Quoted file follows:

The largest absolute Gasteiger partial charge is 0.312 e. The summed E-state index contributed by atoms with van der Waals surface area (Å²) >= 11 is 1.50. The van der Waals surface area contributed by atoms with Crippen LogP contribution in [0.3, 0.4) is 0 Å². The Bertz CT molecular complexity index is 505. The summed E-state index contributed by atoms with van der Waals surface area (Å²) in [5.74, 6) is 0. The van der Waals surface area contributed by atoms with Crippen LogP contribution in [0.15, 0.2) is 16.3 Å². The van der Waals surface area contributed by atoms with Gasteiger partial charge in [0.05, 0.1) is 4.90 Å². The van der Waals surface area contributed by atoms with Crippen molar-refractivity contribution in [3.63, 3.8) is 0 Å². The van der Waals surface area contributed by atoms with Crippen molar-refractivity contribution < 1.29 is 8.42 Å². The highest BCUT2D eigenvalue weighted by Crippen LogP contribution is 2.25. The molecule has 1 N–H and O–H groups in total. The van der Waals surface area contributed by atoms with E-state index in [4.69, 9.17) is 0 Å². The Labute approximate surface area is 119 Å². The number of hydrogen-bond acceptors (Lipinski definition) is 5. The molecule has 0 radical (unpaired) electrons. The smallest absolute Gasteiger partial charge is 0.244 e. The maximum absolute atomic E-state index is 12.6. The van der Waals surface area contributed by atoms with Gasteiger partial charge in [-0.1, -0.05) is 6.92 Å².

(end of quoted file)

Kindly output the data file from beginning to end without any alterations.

The largest absolute Gasteiger partial charge is 0.312 e. The summed E-state index contributed by atoms with van der Waals surface area (Å²) >= 11 is 1.50. The van der Waals surface area contributed by atoms with Crippen LogP contribution in [0.3, 0.4) is 0 Å². The Bertz CT molecular complexity index is 505. The summed E-state index contributed by atoms with van der Waals surface area (Å²) in [5.74, 6) is 0. The van der Waals surface area contributed by atoms with Crippen LogP contribution in [0.15, 0.2) is 16.3 Å². The van der Waals surface area contributed by atoms with Gasteiger partial charge in [0.05, 0.1) is 4.90 Å². The van der Waals surface area contributed by atoms with Crippen molar-refractivity contribution in [3.63, 3.8) is 0 Å². The van der Waals surface area contributed by atoms with Crippen molar-refractivity contribution < 1.29 is 8.42 Å². The highest BCUT2D eigenvalue weighted by Crippen LogP contribution is 2.25. The molecule has 1 N–H and O–H groups in total. The van der Waals surface area contributed by atoms with E-state index in [4.69, 9.17) is 0 Å². The Labute approximate surface area is 119 Å². The number of hydrogen-bond acceptors (Lipinski definition) is 5. The molecule has 0 radical (unpaired) electrons. The smallest absolute Gasteiger partial charge is 0.244 e. The maximum absolute atomic E-state index is 12.6. The van der Waals surface area contributed by atoms with Gasteiger partial charge in [-0.1, -0.05) is 6.92 Å².